One of the prominent Sustainable Development Goals (SDGs) set by the United Nations is that of ending open defecation globally. It had been a major yet grossly overlooked challenge in India until recent years. In the year 2000, the Government of India launched an ambitious campaign to ensure universal rural sanitation in India by the year 2012. This major community-level campaign focused on building awareness and providing infrastructural support to sanitation practices. However, it did not create any significant impact or awareness. In the year 2014, about 70% of the rural population in India continued to defecate in the open. As per the data provided by UNICEF, almost half of India’s population continued to defecate in fields, forests, water bodies and numerous other public places. The main cause of this problem was cited as the lack of access to toilets. At that time, India was home to 90% of the total 1.2 billion people globally and 90% of South Asians who had continued with open defecation.
The socio-economic impact of open defecation might not appear to be as grave as it actually happened to be. The practice contributed to the persistent spread of waterborne diseases and diarrheal problems which were further compounded by a lack of hand hygiene and microbial contamination of potable water. Almost 100,000 children under five years of age in India, perished annually to such diarrheal diseases. Apart from this direct loss of young lives, the lack of sanitation and toilet hygiene also causes ripple effects as it continuously causes illnesses among workers bringing down their lifespan as well as productivity. People earn less and are unable to afford education and quality of life for their children, leading to a cyclic menace that affected hundreds of millions of people.
In the year 2015, Prime Minister initiated the ambitious Swachh Bharat campaign which aimed at ending open defecation in India by October 2019. Driven by a vigorous awareness drive and governmental support, it is reported that over 11 crore toilets were built as a part of this campaign and as per the estimates, by 2019 the number of people without access to toilets had reduced by a massive 450 million people. According to UNICEF which partners with the government in the WASH initiatives, India has made tremendous progress to end open defecation and there is a clearly visible improvement of water, sanitation and hygiene levels in the country. It is estimated that for each $1 of investment in water and sanitation, the increased productivity leads to a generation of $4.30 in economic returns.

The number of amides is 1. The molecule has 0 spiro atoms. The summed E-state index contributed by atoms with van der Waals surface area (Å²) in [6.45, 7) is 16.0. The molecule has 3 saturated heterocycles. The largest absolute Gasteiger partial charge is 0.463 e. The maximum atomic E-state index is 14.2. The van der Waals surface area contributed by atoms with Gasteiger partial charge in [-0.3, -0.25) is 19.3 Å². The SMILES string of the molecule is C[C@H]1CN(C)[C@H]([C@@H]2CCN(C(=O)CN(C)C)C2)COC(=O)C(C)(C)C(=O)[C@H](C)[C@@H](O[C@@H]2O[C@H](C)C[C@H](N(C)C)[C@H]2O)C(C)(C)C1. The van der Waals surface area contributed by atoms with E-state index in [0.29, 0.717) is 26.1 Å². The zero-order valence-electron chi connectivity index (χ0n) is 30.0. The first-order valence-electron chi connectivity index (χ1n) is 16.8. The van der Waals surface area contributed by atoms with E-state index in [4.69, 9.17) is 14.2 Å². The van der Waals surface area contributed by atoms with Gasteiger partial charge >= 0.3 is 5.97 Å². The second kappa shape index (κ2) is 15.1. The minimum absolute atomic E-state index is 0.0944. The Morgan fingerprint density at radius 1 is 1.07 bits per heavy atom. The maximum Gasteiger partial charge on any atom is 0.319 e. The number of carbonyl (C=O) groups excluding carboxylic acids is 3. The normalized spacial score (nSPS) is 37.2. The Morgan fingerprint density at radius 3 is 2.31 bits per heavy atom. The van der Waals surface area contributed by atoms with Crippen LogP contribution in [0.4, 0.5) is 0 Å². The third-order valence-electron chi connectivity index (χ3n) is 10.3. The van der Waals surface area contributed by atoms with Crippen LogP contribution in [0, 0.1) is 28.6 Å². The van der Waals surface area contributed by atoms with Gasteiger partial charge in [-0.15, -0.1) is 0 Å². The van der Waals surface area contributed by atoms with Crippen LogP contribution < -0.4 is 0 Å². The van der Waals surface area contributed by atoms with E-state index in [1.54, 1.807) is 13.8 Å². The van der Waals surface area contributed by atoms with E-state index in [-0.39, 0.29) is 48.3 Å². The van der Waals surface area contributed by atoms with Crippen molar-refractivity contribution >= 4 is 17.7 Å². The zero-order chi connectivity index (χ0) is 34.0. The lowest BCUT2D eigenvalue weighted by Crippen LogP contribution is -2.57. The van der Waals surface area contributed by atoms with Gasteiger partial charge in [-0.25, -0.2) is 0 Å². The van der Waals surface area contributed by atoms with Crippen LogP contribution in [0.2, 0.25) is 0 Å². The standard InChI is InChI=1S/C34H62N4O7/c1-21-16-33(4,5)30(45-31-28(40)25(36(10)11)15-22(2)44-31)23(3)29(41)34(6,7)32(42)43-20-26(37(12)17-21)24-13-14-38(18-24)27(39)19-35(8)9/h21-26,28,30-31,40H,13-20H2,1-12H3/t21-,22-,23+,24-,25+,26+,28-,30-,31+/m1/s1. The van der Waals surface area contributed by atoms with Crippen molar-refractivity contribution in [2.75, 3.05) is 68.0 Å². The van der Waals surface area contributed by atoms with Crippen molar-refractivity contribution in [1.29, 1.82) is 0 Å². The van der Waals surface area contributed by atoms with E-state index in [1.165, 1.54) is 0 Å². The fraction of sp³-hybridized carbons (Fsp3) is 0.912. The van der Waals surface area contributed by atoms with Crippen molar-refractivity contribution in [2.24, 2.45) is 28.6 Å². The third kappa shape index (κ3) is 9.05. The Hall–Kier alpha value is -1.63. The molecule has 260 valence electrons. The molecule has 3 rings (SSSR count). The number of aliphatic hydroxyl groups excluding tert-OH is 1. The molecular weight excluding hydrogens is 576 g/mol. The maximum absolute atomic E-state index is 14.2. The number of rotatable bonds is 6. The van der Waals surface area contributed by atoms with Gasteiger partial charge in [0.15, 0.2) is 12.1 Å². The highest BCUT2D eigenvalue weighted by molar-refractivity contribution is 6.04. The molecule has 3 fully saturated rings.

Thus, there have been multi-pronged efforts during the last five years to ensure the SDG of easy universal access to water and sanitation for all Indians. International bodies and corporate houses have been working in tandem with the government to generate awareness, spreading information and creating a behavioral change to not only build toilets, but also promote key aspects of toilet usage and hand hygiene.
In the wake of the prevailing COVID-19 pandemic, sanitation and hygiene have become topics of utmost urgency and toilet hygiene is one of the key behavioral changes coming to the fore. There has been a lot of emphasis in the last few months on ensuring absolute hygiene and preventing microbial buildup in toilets as well as strict adherence to hand-washing.
Through consistent awareness drives, information campaigns and advertisements, authorities as well as corporate houses have been advocating the usage of disinfectants and hand sanitizers in public places. The efforts are aided by startups working in the area of hygiene and sanitation! Those who have used a public washroom and spotted a toilet seat disinfectant spray would know how startups are also working towards better hygiene. There is evidently a synergy between public and private entities in this area.
Frequently washing hands with soap and water has become a key element in the fight against COVID-19 and wearing of face masks is also highly recommended while using public toilets as the virus can easily infect people through fecal fumes generated by flushing activities. It is expected that the enhanced emphasis on toilet hygiene coupled with the building of toilet infrastructure by the government will help in overcoming numerous infectious diseases and WASH challenges in the years ahead!
(The author is Founder of Pee Safe. Views expressed are personal.)